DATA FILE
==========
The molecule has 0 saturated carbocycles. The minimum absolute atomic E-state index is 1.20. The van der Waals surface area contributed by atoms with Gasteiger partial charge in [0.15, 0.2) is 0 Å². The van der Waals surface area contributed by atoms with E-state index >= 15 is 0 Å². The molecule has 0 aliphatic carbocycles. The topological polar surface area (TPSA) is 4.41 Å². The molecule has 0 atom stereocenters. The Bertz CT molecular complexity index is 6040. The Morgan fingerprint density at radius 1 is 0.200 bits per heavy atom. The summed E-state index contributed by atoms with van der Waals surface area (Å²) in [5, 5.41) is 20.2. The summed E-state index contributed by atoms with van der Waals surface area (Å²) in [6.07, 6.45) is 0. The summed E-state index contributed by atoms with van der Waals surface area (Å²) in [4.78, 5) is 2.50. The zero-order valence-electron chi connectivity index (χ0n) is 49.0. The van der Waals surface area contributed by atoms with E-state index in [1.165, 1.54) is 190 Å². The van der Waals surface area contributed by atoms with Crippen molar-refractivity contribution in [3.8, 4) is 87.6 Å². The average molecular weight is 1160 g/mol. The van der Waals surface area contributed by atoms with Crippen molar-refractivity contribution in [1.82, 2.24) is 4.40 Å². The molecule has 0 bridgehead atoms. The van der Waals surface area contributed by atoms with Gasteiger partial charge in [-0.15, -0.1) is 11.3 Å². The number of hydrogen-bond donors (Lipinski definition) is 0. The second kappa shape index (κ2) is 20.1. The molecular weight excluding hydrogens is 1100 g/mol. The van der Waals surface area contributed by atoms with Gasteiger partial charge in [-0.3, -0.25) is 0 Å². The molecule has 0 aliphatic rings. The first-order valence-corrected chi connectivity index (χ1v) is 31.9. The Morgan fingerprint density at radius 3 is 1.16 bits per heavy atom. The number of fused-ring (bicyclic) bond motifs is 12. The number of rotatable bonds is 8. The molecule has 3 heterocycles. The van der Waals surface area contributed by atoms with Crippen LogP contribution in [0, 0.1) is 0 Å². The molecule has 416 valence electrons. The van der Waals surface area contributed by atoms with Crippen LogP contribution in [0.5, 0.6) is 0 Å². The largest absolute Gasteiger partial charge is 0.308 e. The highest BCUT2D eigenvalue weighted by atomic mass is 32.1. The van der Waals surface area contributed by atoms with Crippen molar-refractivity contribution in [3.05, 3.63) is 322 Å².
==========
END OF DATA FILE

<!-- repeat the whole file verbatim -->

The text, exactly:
The molecule has 0 saturated carbocycles. The minimum absolute atomic E-state index is 1.20. The van der Waals surface area contributed by atoms with Gasteiger partial charge in [0.15, 0.2) is 0 Å². The van der Waals surface area contributed by atoms with E-state index >= 15 is 0 Å². The molecule has 0 aliphatic carbocycles. The topological polar surface area (TPSA) is 4.41 Å². The molecule has 0 atom stereocenters. The Bertz CT molecular complexity index is 6040. The Morgan fingerprint density at radius 1 is 0.200 bits per heavy atom. The summed E-state index contributed by atoms with van der Waals surface area (Å²) in [5, 5.41) is 20.2. The summed E-state index contributed by atoms with van der Waals surface area (Å²) in [6.07, 6.45) is 0. The summed E-state index contributed by atoms with van der Waals surface area (Å²) in [4.78, 5) is 2.50. The zero-order valence-electron chi connectivity index (χ0n) is 49.0. The van der Waals surface area contributed by atoms with E-state index in [1.165, 1.54) is 190 Å². The van der Waals surface area contributed by atoms with Crippen molar-refractivity contribution in [3.8, 4) is 87.6 Å². The average molecular weight is 1160 g/mol. The van der Waals surface area contributed by atoms with Crippen molar-refractivity contribution in [1.82, 2.24) is 4.40 Å². The molecule has 0 bridgehead atoms. The van der Waals surface area contributed by atoms with Gasteiger partial charge in [-0.15, -0.1) is 11.3 Å². The number of hydrogen-bond donors (Lipinski definition) is 0. The second kappa shape index (κ2) is 20.1. The molecular weight excluding hydrogens is 1100 g/mol. The van der Waals surface area contributed by atoms with Gasteiger partial charge in [-0.3, -0.25) is 0 Å². The molecule has 0 aliphatic rings. The first-order valence-corrected chi connectivity index (χ1v) is 31.9. The Morgan fingerprint density at radius 3 is 1.16 bits per heavy atom. The number of fused-ring (bicyclic) bond motifs is 12. The number of rotatable bonds is 8. The molecule has 3 heterocycles. The van der Waals surface area contributed by atoms with Crippen LogP contribution in [0, 0.1) is 0 Å². The molecule has 416 valence electrons. The van der Waals surface area contributed by atoms with Crippen LogP contribution in [0.5, 0.6) is 0 Å². The largest absolute Gasteiger partial charge is 0.308 e. The highest BCUT2D eigenvalue weighted by atomic mass is 32.1. The van der Waals surface area contributed by atoms with Crippen molar-refractivity contribution in [3.05, 3.63) is 322 Å².